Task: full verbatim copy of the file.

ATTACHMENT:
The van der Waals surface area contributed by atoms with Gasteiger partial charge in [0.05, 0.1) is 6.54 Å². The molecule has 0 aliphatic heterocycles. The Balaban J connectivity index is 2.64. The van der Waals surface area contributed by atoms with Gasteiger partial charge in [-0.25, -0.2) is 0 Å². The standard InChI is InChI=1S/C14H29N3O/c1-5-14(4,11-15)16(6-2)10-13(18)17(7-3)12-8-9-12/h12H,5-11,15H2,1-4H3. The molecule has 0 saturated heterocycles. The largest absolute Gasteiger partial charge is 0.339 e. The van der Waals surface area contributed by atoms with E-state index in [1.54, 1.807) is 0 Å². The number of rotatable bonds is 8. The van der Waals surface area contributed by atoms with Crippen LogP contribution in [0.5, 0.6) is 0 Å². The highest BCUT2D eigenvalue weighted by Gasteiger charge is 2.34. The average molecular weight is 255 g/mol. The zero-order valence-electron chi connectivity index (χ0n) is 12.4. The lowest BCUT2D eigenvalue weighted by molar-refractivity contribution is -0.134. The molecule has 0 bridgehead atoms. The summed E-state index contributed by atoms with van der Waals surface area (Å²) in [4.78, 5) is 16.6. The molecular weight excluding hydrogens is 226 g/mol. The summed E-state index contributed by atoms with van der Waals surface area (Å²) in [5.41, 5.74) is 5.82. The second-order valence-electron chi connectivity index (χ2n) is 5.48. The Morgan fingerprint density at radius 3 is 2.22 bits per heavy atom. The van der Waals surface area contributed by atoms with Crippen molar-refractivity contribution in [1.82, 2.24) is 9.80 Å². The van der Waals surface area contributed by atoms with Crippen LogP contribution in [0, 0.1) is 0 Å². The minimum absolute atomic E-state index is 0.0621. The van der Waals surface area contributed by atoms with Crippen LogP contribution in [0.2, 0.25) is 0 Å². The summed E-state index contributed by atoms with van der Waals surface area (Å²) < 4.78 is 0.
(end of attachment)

The van der Waals surface area contributed by atoms with Gasteiger partial charge in [0.05, 0.1) is 6.54 Å². The molecule has 0 aliphatic heterocycles. The Balaban J connectivity index is 2.64. The van der Waals surface area contributed by atoms with Gasteiger partial charge in [-0.25, -0.2) is 0 Å². The standard InChI is InChI=1S/C14H29N3O/c1-5-14(4,11-15)16(6-2)10-13(18)17(7-3)12-8-9-12/h12H,5-11,15H2,1-4H3. The molecule has 0 saturated heterocycles. The largest absolute Gasteiger partial charge is 0.339 e. The van der Waals surface area contributed by atoms with E-state index in [1.54, 1.807) is 0 Å². The number of rotatable bonds is 8. The van der Waals surface area contributed by atoms with Crippen LogP contribution in [0.5, 0.6) is 0 Å². The highest BCUT2D eigenvalue weighted by Gasteiger charge is 2.34. The average molecular weight is 255 g/mol. The zero-order valence-electron chi connectivity index (χ0n) is 12.4. The lowest BCUT2D eigenvalue weighted by molar-refractivity contribution is -0.134. The molecule has 0 bridgehead atoms. The summed E-state index contributed by atoms with van der Waals surface area (Å²) in [4.78, 5) is 16.6. The molecular weight excluding hydrogens is 226 g/mol. The summed E-state index contributed by atoms with van der Waals surface area (Å²) in [5.41, 5.74) is 5.82. The second-order valence-electron chi connectivity index (χ2n) is 5.48. The Morgan fingerprint density at radius 3 is 2.22 bits per heavy atom. The van der Waals surface area contributed by atoms with Crippen molar-refractivity contribution in [1.82, 2.24) is 9.80 Å². The van der Waals surface area contributed by atoms with Crippen LogP contribution in [0, 0.1) is 0 Å². The minimum absolute atomic E-state index is 0.0621. The van der Waals surface area contributed by atoms with Crippen LogP contribution in [0.2, 0.25) is 0 Å². The summed E-state index contributed by atoms with van der Waals surface area (Å²) < 4.78 is 0.